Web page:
MOSCOW, March 12 (RAPSI) - Deputy Chairman of the Federation Council Committee for Constitutional Legislation and State Building, Konstantin Dobrynin, has suggested introducing the terms “blogger” and “social network” to Russian law in order to clarify the provisions of the controversial law on bloggers, TASS reports.

The explanatory note to the amendments drafted by Dobrynin states that the law is supposed to protect the rights of internet users and to regulate data distribution and exchange online and take into account social networking activity.

The bill would expand the Law on Information, Information Technology and Information Protection with the new terms, “social network,” “profile/account/blog,” “independent blog,” “blogger” and “popular blogger.”

According to the definition, a social network is “an online website that provides individuals/users with an opportunity for self-presentation as well as the development of social networks by registering accounts/blogs and their continuing coordination.”

Blogger is “an individual who registered an account on a social network or owns an independent blog.” Popular blogger is an owner of a social network account or an independent blog that “contains open-access information” that has over 3,000 online views a day.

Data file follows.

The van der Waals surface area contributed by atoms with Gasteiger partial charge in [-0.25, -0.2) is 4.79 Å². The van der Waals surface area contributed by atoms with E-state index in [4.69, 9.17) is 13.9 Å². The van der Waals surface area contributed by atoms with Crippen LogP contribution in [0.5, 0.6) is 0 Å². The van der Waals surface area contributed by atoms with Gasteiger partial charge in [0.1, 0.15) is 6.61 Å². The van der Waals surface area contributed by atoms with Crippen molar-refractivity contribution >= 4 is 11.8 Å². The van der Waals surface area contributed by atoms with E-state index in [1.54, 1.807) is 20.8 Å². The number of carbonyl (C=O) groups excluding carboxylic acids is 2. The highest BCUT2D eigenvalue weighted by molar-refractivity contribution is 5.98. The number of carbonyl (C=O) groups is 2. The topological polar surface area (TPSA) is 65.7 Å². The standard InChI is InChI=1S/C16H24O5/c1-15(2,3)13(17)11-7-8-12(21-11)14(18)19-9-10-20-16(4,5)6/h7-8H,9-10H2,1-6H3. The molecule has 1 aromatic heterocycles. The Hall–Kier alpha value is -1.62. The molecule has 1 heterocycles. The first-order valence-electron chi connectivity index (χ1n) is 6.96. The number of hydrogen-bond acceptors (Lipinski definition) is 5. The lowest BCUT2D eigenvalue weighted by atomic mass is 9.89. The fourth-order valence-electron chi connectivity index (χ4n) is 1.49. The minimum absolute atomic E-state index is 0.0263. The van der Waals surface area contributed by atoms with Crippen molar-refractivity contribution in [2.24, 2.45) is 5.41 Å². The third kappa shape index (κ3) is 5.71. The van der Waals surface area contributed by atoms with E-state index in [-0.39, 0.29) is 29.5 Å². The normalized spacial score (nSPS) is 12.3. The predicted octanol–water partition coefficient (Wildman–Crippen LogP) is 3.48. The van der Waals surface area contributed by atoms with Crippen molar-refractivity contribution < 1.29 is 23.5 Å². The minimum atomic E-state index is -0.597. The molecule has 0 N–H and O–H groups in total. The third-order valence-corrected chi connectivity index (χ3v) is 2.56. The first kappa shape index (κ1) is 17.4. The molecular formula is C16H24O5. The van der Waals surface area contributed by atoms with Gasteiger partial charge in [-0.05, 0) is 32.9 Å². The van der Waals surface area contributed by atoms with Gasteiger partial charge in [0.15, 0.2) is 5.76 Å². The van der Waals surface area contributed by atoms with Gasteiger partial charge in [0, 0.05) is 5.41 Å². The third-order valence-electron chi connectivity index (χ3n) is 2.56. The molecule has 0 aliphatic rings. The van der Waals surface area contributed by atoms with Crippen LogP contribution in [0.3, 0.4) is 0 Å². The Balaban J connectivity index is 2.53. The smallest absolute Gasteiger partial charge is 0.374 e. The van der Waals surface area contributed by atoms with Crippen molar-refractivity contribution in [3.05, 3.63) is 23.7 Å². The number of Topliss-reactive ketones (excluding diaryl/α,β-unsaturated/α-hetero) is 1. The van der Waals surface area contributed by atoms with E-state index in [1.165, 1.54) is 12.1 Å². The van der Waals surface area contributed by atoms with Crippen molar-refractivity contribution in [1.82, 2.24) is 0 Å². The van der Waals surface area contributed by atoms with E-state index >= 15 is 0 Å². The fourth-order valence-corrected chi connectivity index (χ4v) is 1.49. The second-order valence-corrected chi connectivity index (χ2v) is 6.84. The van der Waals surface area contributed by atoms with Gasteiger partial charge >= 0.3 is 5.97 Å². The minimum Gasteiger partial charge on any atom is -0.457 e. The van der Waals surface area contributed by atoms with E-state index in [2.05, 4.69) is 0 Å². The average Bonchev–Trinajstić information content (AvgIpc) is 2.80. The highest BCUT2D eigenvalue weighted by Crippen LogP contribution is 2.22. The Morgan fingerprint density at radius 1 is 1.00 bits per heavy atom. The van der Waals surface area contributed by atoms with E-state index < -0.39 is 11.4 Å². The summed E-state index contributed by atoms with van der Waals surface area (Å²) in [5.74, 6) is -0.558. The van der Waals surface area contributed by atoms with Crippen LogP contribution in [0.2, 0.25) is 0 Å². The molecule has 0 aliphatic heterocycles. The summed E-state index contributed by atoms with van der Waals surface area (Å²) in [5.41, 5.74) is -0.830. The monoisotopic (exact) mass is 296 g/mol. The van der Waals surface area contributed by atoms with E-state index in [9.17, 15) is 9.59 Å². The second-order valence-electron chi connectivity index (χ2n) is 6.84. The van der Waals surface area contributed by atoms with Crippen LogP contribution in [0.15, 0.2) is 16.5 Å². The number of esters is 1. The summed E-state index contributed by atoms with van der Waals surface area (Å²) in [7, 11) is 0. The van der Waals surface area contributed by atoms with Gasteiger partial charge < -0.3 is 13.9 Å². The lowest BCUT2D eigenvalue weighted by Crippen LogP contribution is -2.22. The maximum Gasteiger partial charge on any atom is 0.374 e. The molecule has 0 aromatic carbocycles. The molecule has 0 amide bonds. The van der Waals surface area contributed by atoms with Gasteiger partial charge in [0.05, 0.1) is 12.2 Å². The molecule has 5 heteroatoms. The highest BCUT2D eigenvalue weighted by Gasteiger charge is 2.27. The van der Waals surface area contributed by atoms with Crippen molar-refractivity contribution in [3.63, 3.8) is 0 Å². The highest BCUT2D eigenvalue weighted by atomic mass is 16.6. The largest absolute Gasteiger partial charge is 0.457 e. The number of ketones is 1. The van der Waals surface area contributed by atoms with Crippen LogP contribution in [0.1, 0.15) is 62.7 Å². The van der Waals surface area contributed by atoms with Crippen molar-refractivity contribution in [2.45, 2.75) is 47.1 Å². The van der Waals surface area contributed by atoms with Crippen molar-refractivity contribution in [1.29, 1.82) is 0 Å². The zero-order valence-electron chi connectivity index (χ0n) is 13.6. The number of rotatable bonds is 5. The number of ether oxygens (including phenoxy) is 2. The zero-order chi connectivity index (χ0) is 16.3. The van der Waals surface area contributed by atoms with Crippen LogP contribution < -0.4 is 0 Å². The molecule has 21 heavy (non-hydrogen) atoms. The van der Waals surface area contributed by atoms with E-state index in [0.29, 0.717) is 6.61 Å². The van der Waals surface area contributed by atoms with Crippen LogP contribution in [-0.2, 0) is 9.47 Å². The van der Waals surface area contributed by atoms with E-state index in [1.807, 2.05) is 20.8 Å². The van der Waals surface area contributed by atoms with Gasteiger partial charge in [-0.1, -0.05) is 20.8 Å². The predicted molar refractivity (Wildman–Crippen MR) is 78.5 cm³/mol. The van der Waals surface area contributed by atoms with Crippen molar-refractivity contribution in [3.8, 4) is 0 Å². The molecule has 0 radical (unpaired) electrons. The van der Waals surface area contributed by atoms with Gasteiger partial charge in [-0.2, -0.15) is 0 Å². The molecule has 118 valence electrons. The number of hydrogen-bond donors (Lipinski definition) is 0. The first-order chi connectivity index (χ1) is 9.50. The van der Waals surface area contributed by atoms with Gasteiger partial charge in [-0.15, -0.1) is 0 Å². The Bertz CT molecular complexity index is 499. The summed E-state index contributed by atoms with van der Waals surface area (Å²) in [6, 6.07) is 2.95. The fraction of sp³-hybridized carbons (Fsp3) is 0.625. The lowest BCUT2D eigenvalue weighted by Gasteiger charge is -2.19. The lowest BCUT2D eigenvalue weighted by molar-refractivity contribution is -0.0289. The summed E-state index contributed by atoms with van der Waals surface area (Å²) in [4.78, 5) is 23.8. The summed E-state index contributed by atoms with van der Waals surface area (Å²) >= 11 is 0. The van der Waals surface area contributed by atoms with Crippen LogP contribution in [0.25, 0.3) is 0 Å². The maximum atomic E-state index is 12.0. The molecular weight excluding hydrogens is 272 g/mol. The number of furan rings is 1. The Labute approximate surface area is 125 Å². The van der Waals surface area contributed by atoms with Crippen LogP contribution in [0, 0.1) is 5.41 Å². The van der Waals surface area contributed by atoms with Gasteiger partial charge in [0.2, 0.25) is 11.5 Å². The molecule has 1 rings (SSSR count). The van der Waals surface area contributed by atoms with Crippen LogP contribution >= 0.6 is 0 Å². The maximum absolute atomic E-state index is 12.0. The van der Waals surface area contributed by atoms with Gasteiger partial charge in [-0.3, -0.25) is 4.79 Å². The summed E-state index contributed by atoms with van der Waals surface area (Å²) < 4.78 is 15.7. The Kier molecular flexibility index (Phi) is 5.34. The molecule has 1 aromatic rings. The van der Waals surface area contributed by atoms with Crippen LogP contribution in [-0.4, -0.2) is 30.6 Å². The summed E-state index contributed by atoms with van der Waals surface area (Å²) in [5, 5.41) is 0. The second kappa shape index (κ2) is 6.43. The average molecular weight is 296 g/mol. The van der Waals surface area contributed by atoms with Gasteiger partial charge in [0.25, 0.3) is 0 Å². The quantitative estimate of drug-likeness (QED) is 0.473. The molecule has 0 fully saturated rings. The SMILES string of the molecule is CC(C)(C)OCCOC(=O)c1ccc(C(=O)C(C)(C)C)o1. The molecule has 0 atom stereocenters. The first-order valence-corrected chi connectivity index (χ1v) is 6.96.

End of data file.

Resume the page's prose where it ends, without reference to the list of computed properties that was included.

The current law on bloggers entered into force on August 1. It requires individuals whose blog attracts a daily readership of more than 3,000 to take on the full responsibilities of mass media outlets. President Vladimir Putin signed this bill into law on May 6 last year.

The current law obliges the owners of the specified personal websites and social networking pages to confirm the reliability of information, to act in accordance with election campaign rules (election silence, ban on publishing poll results in the last five days before election day), not to publish private information about other people, and to indicate age limits for users.

Registered bloggers would also be required to provide their first, last and middle names on their pages, as well as contact data for filing complaints.

Bloggers who fail to comply with these rules will face fines of up to 500,000 rubles. Finally, bloggers will have to pay taxes on their advertising income, which is currently not controlled and hence not taxable.

At the same time, the current law has received a controversial review by the expert community.